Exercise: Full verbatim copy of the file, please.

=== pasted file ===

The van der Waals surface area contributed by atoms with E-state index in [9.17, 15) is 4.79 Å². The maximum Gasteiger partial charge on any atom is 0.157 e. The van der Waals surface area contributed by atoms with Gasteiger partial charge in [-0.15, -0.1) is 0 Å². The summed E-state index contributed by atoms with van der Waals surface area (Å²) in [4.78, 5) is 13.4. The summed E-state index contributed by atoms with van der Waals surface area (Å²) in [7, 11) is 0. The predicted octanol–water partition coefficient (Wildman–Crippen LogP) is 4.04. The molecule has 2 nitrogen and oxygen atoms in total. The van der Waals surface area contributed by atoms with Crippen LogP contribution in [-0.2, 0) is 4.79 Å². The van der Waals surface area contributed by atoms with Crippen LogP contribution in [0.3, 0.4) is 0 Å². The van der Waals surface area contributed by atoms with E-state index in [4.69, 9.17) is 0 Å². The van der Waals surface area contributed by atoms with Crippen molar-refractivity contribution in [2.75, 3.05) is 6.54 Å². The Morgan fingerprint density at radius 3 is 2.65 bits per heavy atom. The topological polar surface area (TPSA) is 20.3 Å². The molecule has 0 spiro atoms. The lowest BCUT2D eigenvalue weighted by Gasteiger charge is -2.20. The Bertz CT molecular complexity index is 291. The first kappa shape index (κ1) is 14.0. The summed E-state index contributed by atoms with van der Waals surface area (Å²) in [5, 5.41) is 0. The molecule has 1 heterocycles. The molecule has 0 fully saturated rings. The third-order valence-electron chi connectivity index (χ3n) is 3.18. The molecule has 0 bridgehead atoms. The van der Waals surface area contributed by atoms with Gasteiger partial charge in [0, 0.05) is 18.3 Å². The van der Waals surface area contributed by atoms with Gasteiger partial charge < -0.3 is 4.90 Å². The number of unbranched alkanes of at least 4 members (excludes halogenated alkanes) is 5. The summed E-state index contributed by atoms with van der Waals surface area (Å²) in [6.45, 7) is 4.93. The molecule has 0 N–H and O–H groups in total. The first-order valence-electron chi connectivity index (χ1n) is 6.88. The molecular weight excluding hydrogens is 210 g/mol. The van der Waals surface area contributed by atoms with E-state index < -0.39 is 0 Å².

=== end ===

The van der Waals surface area contributed by atoms with E-state index in [9.17, 15) is 4.79 Å². The maximum Gasteiger partial charge on any atom is 0.157 e. The van der Waals surface area contributed by atoms with Gasteiger partial charge in [-0.15, -0.1) is 0 Å². The summed E-state index contributed by atoms with van der Waals surface area (Å²) in [4.78, 5) is 13.4. The summed E-state index contributed by atoms with van der Waals surface area (Å²) in [7, 11) is 0. The predicted octanol–water partition coefficient (Wildman–Crippen LogP) is 4.04. The molecule has 2 nitrogen and oxygen atoms in total. The van der Waals surface area contributed by atoms with Crippen LogP contribution in [-0.2, 0) is 4.79 Å². The van der Waals surface area contributed by atoms with Crippen LogP contribution in [0.3, 0.4) is 0 Å². The van der Waals surface area contributed by atoms with E-state index in [4.69, 9.17) is 0 Å². The van der Waals surface area contributed by atoms with Crippen molar-refractivity contribution in [2.75, 3.05) is 6.54 Å². The Morgan fingerprint density at radius 3 is 2.65 bits per heavy atom. The topological polar surface area (TPSA) is 20.3 Å². The molecule has 0 spiro atoms. The lowest BCUT2D eigenvalue weighted by Gasteiger charge is -2.20. The Bertz CT molecular complexity index is 291. The first kappa shape index (κ1) is 14.0. The summed E-state index contributed by atoms with van der Waals surface area (Å²) in [5, 5.41) is 0. The molecule has 1 heterocycles. The molecule has 0 fully saturated rings. The third-order valence-electron chi connectivity index (χ3n) is 3.18. The molecule has 0 bridgehead atoms. The van der Waals surface area contributed by atoms with Gasteiger partial charge in [0, 0.05) is 18.3 Å². The van der Waals surface area contributed by atoms with Gasteiger partial charge < -0.3 is 4.90 Å². The number of unbranched alkanes of at least 4 members (excludes halogenated alkanes) is 5. The summed E-state index contributed by atoms with van der Waals surface area (Å²) in [6.45, 7) is 4.93. The molecule has 0 N–H and O–H groups in total. The first-order valence-electron chi connectivity index (χ1n) is 6.88. The molecular weight excluding hydrogens is 210 g/mol. The van der Waals surface area contributed by atoms with E-state index < -0.39 is 0 Å².